.

Michael Jackson Promoter Withdraws Insurance Claim Over Singer's Death

AEG Live had been seeking $17.5 million in compensation

September 12, 2012 10:40 AM ET
AEG
Chief Executive Randy Phillips of AEG.
Paul Buck-Pool/Getty Images

AEG Live, the concert promoters for Michael Jackson's planned 2009 comback tour, have dropped a $17.5 million insurance claim stemming from Jackson's death after leaked e-mails showed that AEG executives were concerned about Jackson's health and worried about his stability shortly before his death that June, Reuters reports.

When Jackson died before he could begin a run of concerts in London, AEG filed an insurance claim with Lloyd's of London, citing losses in up-front costs for Jackson's "This Is It" tour. Lloyd's later filed suit against AEG Live, contending that it didn't owe the money.

AEG executives had long been skeptical about whether Jackson was capable of performing, according to e-mails obtained by the Los Angeles Times that openly discussed the matter. CEO Randy Phillips sent one particularly revealing message in March 2009 while he was in London with Jackson to announce the shows. "MJ is locked in his room drunk and despondent," wrote Phillips. "I [am] trying to sober him up." Despite the suggestion that AEG Live was aware of Jackson's troubles while negotiating its insurance policy with Lloyd's, AEG attorneys maintain the company's withdrawal has "nothing to do with the recent leak" of the emails.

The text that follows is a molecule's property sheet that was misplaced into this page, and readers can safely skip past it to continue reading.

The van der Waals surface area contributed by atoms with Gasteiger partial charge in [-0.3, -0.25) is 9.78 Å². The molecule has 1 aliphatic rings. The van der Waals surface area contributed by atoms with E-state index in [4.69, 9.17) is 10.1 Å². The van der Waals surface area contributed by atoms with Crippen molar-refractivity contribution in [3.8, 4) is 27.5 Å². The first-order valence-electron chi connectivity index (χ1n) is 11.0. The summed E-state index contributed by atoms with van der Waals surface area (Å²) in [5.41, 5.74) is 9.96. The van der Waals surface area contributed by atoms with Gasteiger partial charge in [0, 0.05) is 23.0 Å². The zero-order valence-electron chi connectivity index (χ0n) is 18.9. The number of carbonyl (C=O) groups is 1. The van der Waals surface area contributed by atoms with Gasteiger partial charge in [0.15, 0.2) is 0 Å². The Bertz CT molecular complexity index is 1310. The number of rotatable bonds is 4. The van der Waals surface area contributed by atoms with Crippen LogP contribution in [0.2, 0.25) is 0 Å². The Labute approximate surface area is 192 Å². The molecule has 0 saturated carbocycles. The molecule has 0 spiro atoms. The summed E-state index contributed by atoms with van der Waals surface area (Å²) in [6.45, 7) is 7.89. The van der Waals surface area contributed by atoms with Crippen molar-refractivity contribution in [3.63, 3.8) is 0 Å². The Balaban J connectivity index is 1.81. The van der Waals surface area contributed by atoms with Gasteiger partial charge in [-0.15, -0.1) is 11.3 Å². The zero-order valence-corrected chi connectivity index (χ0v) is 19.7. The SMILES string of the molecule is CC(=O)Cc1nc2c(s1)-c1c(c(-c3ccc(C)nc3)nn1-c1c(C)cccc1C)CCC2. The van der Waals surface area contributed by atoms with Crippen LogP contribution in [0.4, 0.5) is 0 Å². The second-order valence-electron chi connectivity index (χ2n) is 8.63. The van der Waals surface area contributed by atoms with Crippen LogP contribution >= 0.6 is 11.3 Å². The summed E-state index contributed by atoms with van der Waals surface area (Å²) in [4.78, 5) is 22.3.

"We are standing by AEG's lawyers comments that the withdrawal of the claim was not related to the leaked emails, said Paul Schriffer, an attorney for Lloyd's. An attorney for AEG, Marvin Putnam, said the company informed Lloyd's in June that it was dropping the claim, citing reimbursement from the Jackson estate that covered the company's losses.

To read the new issue of Rolling Stone online, plus the entire RS archive: Click Here

prev
Music Main Next

blog comments powered by Disqus
Around the Web
Powered By ZergNet
Daily Newsletter

Get the latest RS news in your inbox.

Sign up to receive the Rolling Stone newsletter and special offers from RS and its
marketing partners.

X

We may use your e-mail address to send you the newsletter and offers that may interest you, on behalf of Rolling Stone and its partners. For more information please read our Privacy Policy.

Song Stories

“Vans”

The Pack | 2006

Berkeley, California rappers the Pack made their footwear choice clear in 2006 with the song "Vans." The track caught the attention of Too $hort, who signed them to his imprint. MTV refused to play the video for the song, though, claiming it was essentially a commercial for the product. Rapper Lil' B disagreed. "I didn’t know nobody [at] Vans," he said. "I was just a rapper who wore Vans." Even without MTV's support, Lil' B recognized the impact of the track. "God blessed me with such a revolutionary song… People around my age know who really started a lot of the dressing people are into now."

More Song Stories entries »
 
www.expandtheroom.com